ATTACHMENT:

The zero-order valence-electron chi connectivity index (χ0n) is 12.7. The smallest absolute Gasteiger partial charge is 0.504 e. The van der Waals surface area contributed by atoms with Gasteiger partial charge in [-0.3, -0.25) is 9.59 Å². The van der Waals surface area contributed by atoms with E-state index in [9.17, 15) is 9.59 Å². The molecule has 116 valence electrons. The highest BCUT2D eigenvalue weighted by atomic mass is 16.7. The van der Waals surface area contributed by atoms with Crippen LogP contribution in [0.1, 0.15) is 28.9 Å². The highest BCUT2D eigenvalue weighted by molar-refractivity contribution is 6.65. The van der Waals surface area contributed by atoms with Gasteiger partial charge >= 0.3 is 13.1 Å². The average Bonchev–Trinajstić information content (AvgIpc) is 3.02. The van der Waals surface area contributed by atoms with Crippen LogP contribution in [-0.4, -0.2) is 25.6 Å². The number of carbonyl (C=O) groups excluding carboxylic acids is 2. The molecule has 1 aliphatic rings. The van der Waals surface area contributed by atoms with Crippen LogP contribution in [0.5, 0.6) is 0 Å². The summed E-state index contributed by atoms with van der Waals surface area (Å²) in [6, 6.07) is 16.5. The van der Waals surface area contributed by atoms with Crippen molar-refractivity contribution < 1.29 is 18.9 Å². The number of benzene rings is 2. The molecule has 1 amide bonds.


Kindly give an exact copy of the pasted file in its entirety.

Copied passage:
The zero-order valence-electron chi connectivity index (χ0n) is 12.7. The smallest absolute Gasteiger partial charge is 0.504 e. The van der Waals surface area contributed by atoms with Gasteiger partial charge in [-0.3, -0.25) is 9.59 Å². The van der Waals surface area contributed by atoms with E-state index in [9.17, 15) is 9.59 Å². The molecule has 116 valence electrons. The highest BCUT2D eigenvalue weighted by atomic mass is 16.7. The van der Waals surface area contributed by atoms with Crippen LogP contribution in [0.1, 0.15) is 28.9 Å². The highest BCUT2D eigenvalue weighted by molar-refractivity contribution is 6.65. The van der Waals surface area contributed by atoms with Gasteiger partial charge >= 0.3 is 13.1 Å². The average Bonchev–Trinajstić information content (AvgIpc) is 3.02. The van der Waals surface area contributed by atoms with Crippen LogP contribution in [-0.4, -0.2) is 25.6 Å². The number of carbonyl (C=O) groups excluding carboxylic acids is 2. The molecule has 1 aliphatic rings. The van der Waals surface area contributed by atoms with Crippen LogP contribution in [0.5, 0.6) is 0 Å². The summed E-state index contributed by atoms with van der Waals surface area (Å²) in [6, 6.07) is 16.5. The van der Waals surface area contributed by atoms with Crippen molar-refractivity contribution < 1.29 is 18.9 Å². The number of benzene rings is 2. The molecule has 1 amide bonds.